1.8. Survival and productivity

1.8.1. Population modelling

Grant et al. (1999) described a stable population model for the UK, which assumed (1) zero immigration, (2) breeding at three years old, (3) survival from fledging to 1-year old of between 50-65%, (4) annual adult survival of 88% and (5) annual survival rate from 1-year old to breeding also of 88%. This model requires annual productivity in the region of 0.48-0.62 fledged young per breeding pair.

Valkama and Currie (1999) calculated that 0.79 fledged young per breeding pair was required for their Finnish study population, assuming (1) breeding at 2 years, (2) first-year survival of 47% and (3) second year survival being similar to adults.

Similarly, Roodbergen et al. (2012) described a stable population based on (1) adult survival of 70–90% and (2) juvenile survival of 0.35-0.55 (both taken from Klok et al. 2009) that would require 0.7-1.6 fledged young per breeding pair.

Another productivity study for a population in Westphalia, Germany, suggested 0.41 fledged young per breeding pair was required for population stability (Kipp 1999).

1.8.2. Adult survival, juvenile survival and longevity

Several studies have explored adult and juvenile (post-fledging) survival. Survival is broadly similar between the sexes (Berg 1994) but is lower in juveniles (Bainbridge & Minton 1978). In Finland, adult survival was estimated at 84.4% during 1995-1996 for both sexes combined (Valkama & Currie 1999) which was similar to estimates in Sweden of 82.1% (Berg 1994). Estimates from one UK study placed first-year, post-fledging survival at 47% (lower than other wading birds that have been studied), second-year survival at 63% and adult survival at 73.6% (Bainbridge & Minton 1978).

A more recent UK study, based on long-term ringing data in Wales estimated an average annual survival rate of 89.9% from 1974-2011; a period encompassing both prior to and following a hunting ban in 1982. Estimated adult survival increased slightly following the ban (from 86.9% (se=0.04) to 90.5% (se=0.01)) whilst longevity increased by at least 40%; from 8 years (range 5-10) for a bird hatched in 1974 to 16 years (range 9-22) for a bird hatched in 1982 (Taylor & Dodd 2013).

The same study estimated that the mechanised cockle harvesting which occurred in the winter of 1996/97 had reduced apparent survival from 95% (se=0.07) to 81% (se=0.19) for the two years following dredging. Assuming that this represented an actual impact on survival (and not emigration from the estuary study site) the reduction in longevity was estimated to be considerable; a 5 year (39%) reduction from the pre-dredging estimate of 18 years (Taylor & Dodd 2013).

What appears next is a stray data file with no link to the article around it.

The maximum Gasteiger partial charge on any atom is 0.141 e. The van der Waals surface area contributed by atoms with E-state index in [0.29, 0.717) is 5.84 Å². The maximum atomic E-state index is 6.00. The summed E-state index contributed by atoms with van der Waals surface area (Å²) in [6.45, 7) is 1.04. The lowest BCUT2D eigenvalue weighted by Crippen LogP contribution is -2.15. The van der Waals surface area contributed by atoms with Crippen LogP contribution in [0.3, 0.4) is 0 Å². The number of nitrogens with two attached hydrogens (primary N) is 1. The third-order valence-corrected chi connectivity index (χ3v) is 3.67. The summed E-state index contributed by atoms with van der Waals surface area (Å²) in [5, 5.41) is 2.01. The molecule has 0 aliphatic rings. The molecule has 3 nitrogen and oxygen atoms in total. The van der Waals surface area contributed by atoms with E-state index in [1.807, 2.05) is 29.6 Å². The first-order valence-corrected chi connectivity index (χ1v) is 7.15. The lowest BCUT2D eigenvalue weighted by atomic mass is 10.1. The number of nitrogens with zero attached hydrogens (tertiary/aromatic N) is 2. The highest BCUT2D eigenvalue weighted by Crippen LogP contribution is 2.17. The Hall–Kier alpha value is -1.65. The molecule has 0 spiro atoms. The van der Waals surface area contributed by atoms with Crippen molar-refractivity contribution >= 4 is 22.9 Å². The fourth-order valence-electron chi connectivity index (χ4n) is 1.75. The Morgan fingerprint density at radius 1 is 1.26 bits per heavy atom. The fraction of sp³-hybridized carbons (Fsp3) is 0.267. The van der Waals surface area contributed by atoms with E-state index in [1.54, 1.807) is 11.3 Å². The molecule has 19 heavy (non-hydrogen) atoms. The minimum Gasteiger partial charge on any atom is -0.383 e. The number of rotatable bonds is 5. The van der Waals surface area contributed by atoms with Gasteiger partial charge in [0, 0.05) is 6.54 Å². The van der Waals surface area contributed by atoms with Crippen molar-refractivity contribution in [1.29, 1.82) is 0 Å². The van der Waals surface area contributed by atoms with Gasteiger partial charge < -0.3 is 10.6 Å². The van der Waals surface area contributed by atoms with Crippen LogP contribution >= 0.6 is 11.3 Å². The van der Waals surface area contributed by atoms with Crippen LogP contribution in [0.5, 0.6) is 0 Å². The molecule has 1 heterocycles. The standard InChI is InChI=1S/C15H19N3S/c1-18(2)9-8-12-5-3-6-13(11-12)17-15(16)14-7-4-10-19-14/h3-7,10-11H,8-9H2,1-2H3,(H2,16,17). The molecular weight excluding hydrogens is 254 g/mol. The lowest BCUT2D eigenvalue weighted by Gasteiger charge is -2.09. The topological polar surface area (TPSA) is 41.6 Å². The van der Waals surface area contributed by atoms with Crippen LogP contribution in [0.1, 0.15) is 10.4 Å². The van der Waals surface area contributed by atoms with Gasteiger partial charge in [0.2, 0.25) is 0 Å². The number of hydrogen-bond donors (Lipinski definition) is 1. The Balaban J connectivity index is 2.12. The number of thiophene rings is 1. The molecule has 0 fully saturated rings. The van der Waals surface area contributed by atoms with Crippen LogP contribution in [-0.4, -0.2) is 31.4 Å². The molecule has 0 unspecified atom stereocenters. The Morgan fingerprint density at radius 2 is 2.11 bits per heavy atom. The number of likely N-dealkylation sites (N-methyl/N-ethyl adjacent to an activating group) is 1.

The longevity record is 32 years (Robinson 2005).

1.8.3. Productivity

Several studies have shown productivity to be below the threshold required for a stable population, with productivity across Western Europe and Fennoscandia averaging 0.34 fledged young per breeding pair (Taylor & Dodd 2013; Roodbergen et al. 2012).

At two study sites in Northern Ireland, productivity was estimated to be 0.14-0.26 and 0.20-0.47 (Grant et al. 1999). This was deemed sufficiently low to account for the 58% decline in the breeding population recorded between 1987-1999 (Grant et al. 1999, Henderson et al. 2002). Similarly, a 4-year study over 18km2 of arable farmland in southwest Finland found overall productivity to be just 0.32, and concluded this was likely to be responsible for the observed 23% decline in the study area’s breeding population (Valkama & Currie 1998). Mean productivity was estimated to be 0.25 across mixed and arable farmland in Sweden, and again deemed too low to maintain a stable population (Berg 1994). Similarly low productivity has been recorded in Germany; between 0.28 and 0.53 between 1977 and 1986 (Dornberger & Ranftl 1986) and between 1977 and 1990 productivity was recorded at 0.32 in the Upper Rhine Valley (Boschert & Rupp 1993). Between 1991 and 2003 this was as low as 0.05 (Boschert 2004).

1.8.4. Nest survival and causes of nest and chick loss

Nest survival does not appear to be influenced by vegetation height around the nest, nor to clutch laying date (Grant et al. 1999). Like most waders, the Eurasian Curlew typically lays 4 eggs (range 1-7) often 1.5-1.8 days apart (Mulder & Swann 1992, Berg 1992b). Incubation typically lasts around 30 days and starts after the laying of the 3rd or 4th egg (Grant et al. 1999) thereby ensuring that all eggs hatch around the same time.